Before “Metaverse” was recently elevated as the latest overused XR buzzword, 5G was the reigning champ. To be clear, both of these technologies — and other industry jargon — represent real opportunities and accelerants… they’re just a bit overused (and misused) at times.
5G, for example, is often generalized as a technology that will unlock spatial experiences due to faster speeds and low latency. That’s certainly the case, but it misses other factors such as edge compute and high-frequency signals that enable precision in geo-located AR.
Given sometimes-generalized depictions, rare cases of concrete discussion around 5G and its tangible application are valuable. And this is precisely what was delivered by Nokia’s head of ecosystem & trend scouting Leslie Shannon at AWE — the subject of this week’s XR talks.
So what’s the biggest misconception about 5G? First, there are several different flavors of 5G, which map to different bands of the wireless spectrum that they occupy. These 5G variants also map to different use cases, depending on their connectivity and compute needs.
For the latter, a technology that’s a corollary to 5G will play a big part: edge networks. This includes low-range networks whose endpoints are much closer to the node than currently seen in 4G cellular networks. With that proximity, they fulfill much more than connectivity.
Specifically, the network edge can offer compute processing. The advantage there is to offload that costly burden from the device itself. Once that’s accomplished, devices can shed weight, heat, and other factors that are vexing challenges for device design and engineering.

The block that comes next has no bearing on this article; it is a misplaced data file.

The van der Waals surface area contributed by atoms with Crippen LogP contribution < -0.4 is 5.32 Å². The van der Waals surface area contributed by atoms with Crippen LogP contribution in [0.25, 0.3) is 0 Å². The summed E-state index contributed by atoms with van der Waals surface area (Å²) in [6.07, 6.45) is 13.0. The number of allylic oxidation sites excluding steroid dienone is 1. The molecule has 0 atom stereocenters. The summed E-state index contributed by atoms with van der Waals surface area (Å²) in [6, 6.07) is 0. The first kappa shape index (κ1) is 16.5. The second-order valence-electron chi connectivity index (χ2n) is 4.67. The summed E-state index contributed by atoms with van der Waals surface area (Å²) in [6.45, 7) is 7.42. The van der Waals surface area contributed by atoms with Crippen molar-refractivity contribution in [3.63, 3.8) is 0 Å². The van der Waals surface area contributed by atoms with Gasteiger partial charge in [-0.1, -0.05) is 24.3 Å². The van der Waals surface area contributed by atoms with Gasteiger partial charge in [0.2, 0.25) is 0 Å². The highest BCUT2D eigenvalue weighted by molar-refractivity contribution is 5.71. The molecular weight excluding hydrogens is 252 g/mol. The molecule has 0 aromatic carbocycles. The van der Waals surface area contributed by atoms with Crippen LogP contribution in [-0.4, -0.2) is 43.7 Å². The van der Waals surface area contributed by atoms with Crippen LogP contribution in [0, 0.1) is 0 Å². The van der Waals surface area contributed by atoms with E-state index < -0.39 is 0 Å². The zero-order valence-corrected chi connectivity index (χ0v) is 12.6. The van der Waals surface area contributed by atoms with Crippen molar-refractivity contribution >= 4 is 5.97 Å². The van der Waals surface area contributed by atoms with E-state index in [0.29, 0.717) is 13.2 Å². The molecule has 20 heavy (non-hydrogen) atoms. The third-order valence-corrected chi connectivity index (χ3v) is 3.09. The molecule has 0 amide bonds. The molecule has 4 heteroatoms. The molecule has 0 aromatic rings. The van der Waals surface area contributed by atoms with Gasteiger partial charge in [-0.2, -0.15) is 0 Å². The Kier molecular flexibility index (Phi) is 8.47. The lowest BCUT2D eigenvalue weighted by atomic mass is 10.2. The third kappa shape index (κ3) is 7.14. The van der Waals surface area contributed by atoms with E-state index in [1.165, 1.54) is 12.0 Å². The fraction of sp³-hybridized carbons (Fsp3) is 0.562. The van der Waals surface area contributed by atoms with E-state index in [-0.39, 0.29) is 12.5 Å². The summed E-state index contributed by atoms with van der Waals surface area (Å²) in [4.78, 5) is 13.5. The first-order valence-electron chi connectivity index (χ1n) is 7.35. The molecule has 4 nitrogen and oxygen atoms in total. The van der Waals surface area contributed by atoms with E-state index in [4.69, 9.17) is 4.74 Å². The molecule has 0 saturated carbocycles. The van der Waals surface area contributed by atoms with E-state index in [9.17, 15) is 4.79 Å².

For this reason, Shannon asserts that telcos will have a key part in the spatial future. This carries forward their legacy in being enabling entities in past tech revolutions — everything from the transistor’s invention at Bell Labs to providing the core infrastructure for the internet itself.
“[Edge compute] would have to be actually quite close to you in the network,” she said. “The big web-scale players like Google or Amazon [don’t] have data centers every 300 kilometers. But the phone companies do have that distributed network.”
XR’s Best Friend
Applying all of the above to AR, 5G will phase in at roughly the same pace as the progression of spatial computing over the coming years. Mobile AR today mostly utilizes 4G, while headworn AR — and geo-spatial AR cloud rendering — will require 5G (see graphic above).
Meanwhile, besides telecom networks, a few factors outside of AR could influence and accelerate 5G rollouts. Specifically, Shannon points to cloud gaming. In order for platforms like Google Stadia to work, they require all of the speed, low latency, and other benefits that 5G offers.
So why will gaming push 5G in ways that AR itself can’t? As sportswriter Tony Kornheiser likes to say, “the answer to all your questions is money.” Gaming is a $152 billion industry (1.6x the film industry). With that much money on the line, enabling technologies can be compelled.
So in that way, cloud gaming can be seen as AR’s best friend, says Shannon, as it will accelerate the necessary investments and deployment in 5G. This is analogous to the advancements in computer vision that are being driven by the deep-pocketed and highly-motivated auto industry.
Shannon leaves us with a well-worn but pertinent Bill Gates quote: we often overestimate the next two years but underestimate the next 10 (paraphrasing). Overestimating has certainly been the case in XR, but greater outcomes could materialize — alongside 5G — in the longer term.
In fact, historical evidence tells us that in a similar time frame, we went from 2G brick phones circa 2000 to the iPhone 3G in 2008. And that changed everything.
See the full presentation below…